$ at noon + 1000 days
warning: commands will be executed using /bin/sh
at> date >> thisfile
job 36 at Tue Dec 27 12:00:00 2022        

Checking the queue

You can look at the queue of at jobs with the atq (at queue) command:

$ atq
32      Thu Apr  2 03:06:00 2020 a shs
35      Mon Apr  6 12:00:00 2020 a shs
36      Tue Dec 27 12:00:00 2022 a shs
34      Thu Apr  2 18:00:00 2020 a shs

If you need to cancel one of the jobs in the queue, use the atrm (at remove) command along with the job number.

$ atrm 32
$ atq
35      Mon Apr  6 12:00:00 2020 a shs
36      Tue Dec 27 12:00:00 2022 a shs
34      Thu Apr  2 18:00:00 2020 a shs

You can look into the details of a scheduled task using the at -c command. Additional details (the active search path, etc.) are also available, but the bottom lines of the output will show you what command has been scheduled to run.

$ at -c 36 | tail -6
cd /home/shs || {
         echo 'Execution directory inaccessible' >&2
         exit 1
date >> thisfile

Notice that the command shown begins with testing whether the user’s directory can be entered with a cd command. The job will exit with an error if this is not the case. Otherwise the command specified when the at command was issued will be run. Read the command as "move into /home/shs OR exit with the error shown".

Running jobs as root

To run at jobs as root, simply use sudo with your at command like this:

$ sudo at 8PM
[sudo] password for shs:
warning: commands will be executed using /bin/sh
at> reboot now
job 37 at Wed Apr  1 16:00:00 2020

Notice that the root task shows up in the queue with root as the one to execute it.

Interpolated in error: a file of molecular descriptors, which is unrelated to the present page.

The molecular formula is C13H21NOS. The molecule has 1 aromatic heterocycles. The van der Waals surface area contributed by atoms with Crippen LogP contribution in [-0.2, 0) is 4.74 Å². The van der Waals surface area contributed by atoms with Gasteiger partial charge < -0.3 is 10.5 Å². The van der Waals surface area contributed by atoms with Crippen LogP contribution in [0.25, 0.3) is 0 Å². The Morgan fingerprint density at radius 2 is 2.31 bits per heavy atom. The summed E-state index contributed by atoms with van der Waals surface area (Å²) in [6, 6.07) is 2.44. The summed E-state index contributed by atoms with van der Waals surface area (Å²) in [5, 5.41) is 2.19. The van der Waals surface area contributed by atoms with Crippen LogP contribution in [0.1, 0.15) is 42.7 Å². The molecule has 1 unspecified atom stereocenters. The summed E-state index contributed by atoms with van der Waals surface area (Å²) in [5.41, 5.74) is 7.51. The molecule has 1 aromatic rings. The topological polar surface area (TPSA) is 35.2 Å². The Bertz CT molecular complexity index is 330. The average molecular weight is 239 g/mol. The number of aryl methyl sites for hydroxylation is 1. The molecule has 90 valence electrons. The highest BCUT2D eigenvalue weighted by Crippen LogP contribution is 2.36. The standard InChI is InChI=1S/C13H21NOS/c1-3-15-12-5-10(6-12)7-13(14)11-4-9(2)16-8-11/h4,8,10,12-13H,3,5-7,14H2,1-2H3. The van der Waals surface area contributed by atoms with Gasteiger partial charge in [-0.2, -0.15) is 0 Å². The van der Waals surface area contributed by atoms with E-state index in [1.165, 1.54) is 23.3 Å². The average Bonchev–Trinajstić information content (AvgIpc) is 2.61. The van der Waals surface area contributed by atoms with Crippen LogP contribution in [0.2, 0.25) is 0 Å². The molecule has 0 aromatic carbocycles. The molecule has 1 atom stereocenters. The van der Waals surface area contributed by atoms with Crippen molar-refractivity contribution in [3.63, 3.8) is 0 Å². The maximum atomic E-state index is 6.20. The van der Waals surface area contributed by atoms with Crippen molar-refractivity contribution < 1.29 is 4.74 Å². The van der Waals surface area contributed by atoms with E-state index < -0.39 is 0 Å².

35      Mon Apr  6 12:00:00 2020 a shs
36      Tue Dec 27 12:00:00 2022 a shs
37      Wed Apr  1 20:00:00 2020 a root		

Running scripts

You can also use the at command to run scripts. Here's an example:

$ at 4:30PM
warning: commands will be executed using /bin/sh
at> bin/tryme

Denying use of the at command

The /etc/at.deny file provides a way to disallow users from being able to make use of the at command. By default, it will probably include a list of disallowed accounts like ftp and nobody. An /etc/at.allow file could be used to do the opposite but, generally, only the at.deny file is configured.


The at command is very versatile and easy to use when you want to schedule a one-time task – even if you want it to run this afternoon or years in the future.

Unix Dweeb

Sandra Henry-Stocker has been administering Unix systems for more than 30 years. She describes herself as "USL" (Unix as a second language) but remembers enough English to write books and buy groceries. She lives in the mountains in Virginia where, when not working with or writing about Unix, she's chasing the bears away from her bird feeders.

The opinions expressed in this blog are those of Sandra Henry-Stocker and do not necessarily represent those of IDG Communications, Inc., its parent, subsidiary or affiliated companies.